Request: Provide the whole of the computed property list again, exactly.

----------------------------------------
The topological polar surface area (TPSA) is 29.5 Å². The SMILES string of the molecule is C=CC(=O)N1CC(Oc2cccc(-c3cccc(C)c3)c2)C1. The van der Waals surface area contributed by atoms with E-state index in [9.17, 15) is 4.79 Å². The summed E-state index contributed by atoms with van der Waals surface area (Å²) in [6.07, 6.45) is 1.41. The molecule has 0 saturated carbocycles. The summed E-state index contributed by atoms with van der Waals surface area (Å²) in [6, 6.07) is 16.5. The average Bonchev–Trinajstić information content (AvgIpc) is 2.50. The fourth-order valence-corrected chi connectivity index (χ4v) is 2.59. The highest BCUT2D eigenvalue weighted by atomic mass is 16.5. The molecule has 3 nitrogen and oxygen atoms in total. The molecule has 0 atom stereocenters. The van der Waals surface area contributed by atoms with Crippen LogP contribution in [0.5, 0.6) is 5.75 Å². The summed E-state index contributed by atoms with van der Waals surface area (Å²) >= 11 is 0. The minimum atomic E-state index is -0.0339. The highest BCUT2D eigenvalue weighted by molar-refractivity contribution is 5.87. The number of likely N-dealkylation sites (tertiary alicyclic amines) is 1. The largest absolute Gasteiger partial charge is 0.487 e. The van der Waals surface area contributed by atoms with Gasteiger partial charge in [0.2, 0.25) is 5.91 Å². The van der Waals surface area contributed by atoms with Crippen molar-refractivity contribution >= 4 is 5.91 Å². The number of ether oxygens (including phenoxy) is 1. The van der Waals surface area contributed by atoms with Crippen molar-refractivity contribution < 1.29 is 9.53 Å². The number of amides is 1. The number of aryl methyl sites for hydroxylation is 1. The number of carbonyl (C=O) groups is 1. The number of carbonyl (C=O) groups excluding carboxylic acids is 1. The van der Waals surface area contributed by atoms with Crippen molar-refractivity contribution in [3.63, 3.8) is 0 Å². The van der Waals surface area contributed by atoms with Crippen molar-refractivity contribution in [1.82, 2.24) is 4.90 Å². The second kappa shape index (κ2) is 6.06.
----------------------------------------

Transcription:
The topological polar surface area (TPSA) is 29.5 Å². The SMILES string of the molecule is C=CC(=O)N1CC(Oc2cccc(-c3cccc(C)c3)c2)C1. The van der Waals surface area contributed by atoms with E-state index in [9.17, 15) is 4.79 Å². The summed E-state index contributed by atoms with van der Waals surface area (Å²) in [6.07, 6.45) is 1.41. The molecule has 0 saturated carbocycles. The summed E-state index contributed by atoms with van der Waals surface area (Å²) in [6, 6.07) is 16.5. The average Bonchev–Trinajstić information content (AvgIpc) is 2.50. The fourth-order valence-corrected chi connectivity index (χ4v) is 2.59. The highest BCUT2D eigenvalue weighted by atomic mass is 16.5. The molecule has 3 nitrogen and oxygen atoms in total. The molecule has 0 atom stereocenters. The van der Waals surface area contributed by atoms with Crippen LogP contribution in [0.5, 0.6) is 5.75 Å². The summed E-state index contributed by atoms with van der Waals surface area (Å²) >= 11 is 0. The minimum atomic E-state index is -0.0339. The highest BCUT2D eigenvalue weighted by molar-refractivity contribution is 5.87. The number of likely N-dealkylation sites (tertiary alicyclic amines) is 1. The largest absolute Gasteiger partial charge is 0.487 e. The van der Waals surface area contributed by atoms with Gasteiger partial charge in [0.2, 0.25) is 5.91 Å². The van der Waals surface area contributed by atoms with Crippen molar-refractivity contribution >= 4 is 5.91 Å². The number of ether oxygens (including phenoxy) is 1. The van der Waals surface area contributed by atoms with Crippen molar-refractivity contribution < 1.29 is 9.53 Å². The number of amides is 1. The number of aryl methyl sites for hydroxylation is 1. The number of carbonyl (C=O) groups is 1. The number of carbonyl (C=O) groups excluding carboxylic acids is 1. The van der Waals surface area contributed by atoms with Crippen molar-refractivity contribution in [3.63, 3.8) is 0 Å². The van der Waals surface area contributed by atoms with Crippen molar-refractivity contribution in [1.82, 2.24) is 4.90 Å². The second kappa shape index (κ2) is 6.06.